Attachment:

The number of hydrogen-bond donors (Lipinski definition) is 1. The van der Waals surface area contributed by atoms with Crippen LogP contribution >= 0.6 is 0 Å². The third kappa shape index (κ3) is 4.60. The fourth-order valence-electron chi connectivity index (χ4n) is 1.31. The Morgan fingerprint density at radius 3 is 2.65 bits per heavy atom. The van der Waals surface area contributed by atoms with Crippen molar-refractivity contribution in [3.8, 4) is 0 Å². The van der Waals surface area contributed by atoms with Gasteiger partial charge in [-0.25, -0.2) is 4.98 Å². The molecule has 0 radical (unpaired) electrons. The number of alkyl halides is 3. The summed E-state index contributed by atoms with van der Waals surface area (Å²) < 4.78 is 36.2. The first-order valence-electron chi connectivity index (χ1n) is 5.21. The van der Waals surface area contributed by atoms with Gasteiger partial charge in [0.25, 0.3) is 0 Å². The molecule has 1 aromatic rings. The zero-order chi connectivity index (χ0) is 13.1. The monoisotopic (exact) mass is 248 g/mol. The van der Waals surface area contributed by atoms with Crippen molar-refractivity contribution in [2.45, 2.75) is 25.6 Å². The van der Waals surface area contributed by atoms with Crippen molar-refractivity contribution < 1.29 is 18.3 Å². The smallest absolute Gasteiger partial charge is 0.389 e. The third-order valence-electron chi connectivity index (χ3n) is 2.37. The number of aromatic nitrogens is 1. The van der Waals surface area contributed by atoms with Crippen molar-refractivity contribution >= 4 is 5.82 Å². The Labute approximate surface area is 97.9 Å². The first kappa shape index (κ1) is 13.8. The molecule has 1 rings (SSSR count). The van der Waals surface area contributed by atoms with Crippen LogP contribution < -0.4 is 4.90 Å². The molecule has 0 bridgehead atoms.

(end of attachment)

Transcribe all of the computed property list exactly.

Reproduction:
The number of hydrogen-bond donors (Lipinski definition) is 1. The van der Waals surface area contributed by atoms with Crippen LogP contribution >= 0.6 is 0 Å². The third kappa shape index (κ3) is 4.60. The fourth-order valence-electron chi connectivity index (χ4n) is 1.31. The Morgan fingerprint density at radius 3 is 2.65 bits per heavy atom. The van der Waals surface area contributed by atoms with Crippen molar-refractivity contribution in [3.8, 4) is 0 Å². The van der Waals surface area contributed by atoms with Gasteiger partial charge in [-0.25, -0.2) is 4.98 Å². The molecule has 0 radical (unpaired) electrons. The number of alkyl halides is 3. The summed E-state index contributed by atoms with van der Waals surface area (Å²) < 4.78 is 36.2. The first-order valence-electron chi connectivity index (χ1n) is 5.21. The van der Waals surface area contributed by atoms with Gasteiger partial charge in [0.25, 0.3) is 0 Å². The molecule has 1 aromatic rings. The zero-order chi connectivity index (χ0) is 13.1. The monoisotopic (exact) mass is 248 g/mol. The van der Waals surface area contributed by atoms with Crippen molar-refractivity contribution in [2.45, 2.75) is 25.6 Å². The van der Waals surface area contributed by atoms with Crippen molar-refractivity contribution < 1.29 is 18.3 Å². The smallest absolute Gasteiger partial charge is 0.389 e. The third-order valence-electron chi connectivity index (χ3n) is 2.37. The number of aromatic nitrogens is 1. The van der Waals surface area contributed by atoms with Crippen molar-refractivity contribution >= 4 is 5.82 Å². The Labute approximate surface area is 97.9 Å². The first kappa shape index (κ1) is 13.8. The molecule has 1 rings (SSSR count). The van der Waals surface area contributed by atoms with Crippen LogP contribution < -0.4 is 4.90 Å². The molecule has 0 bridgehead atoms.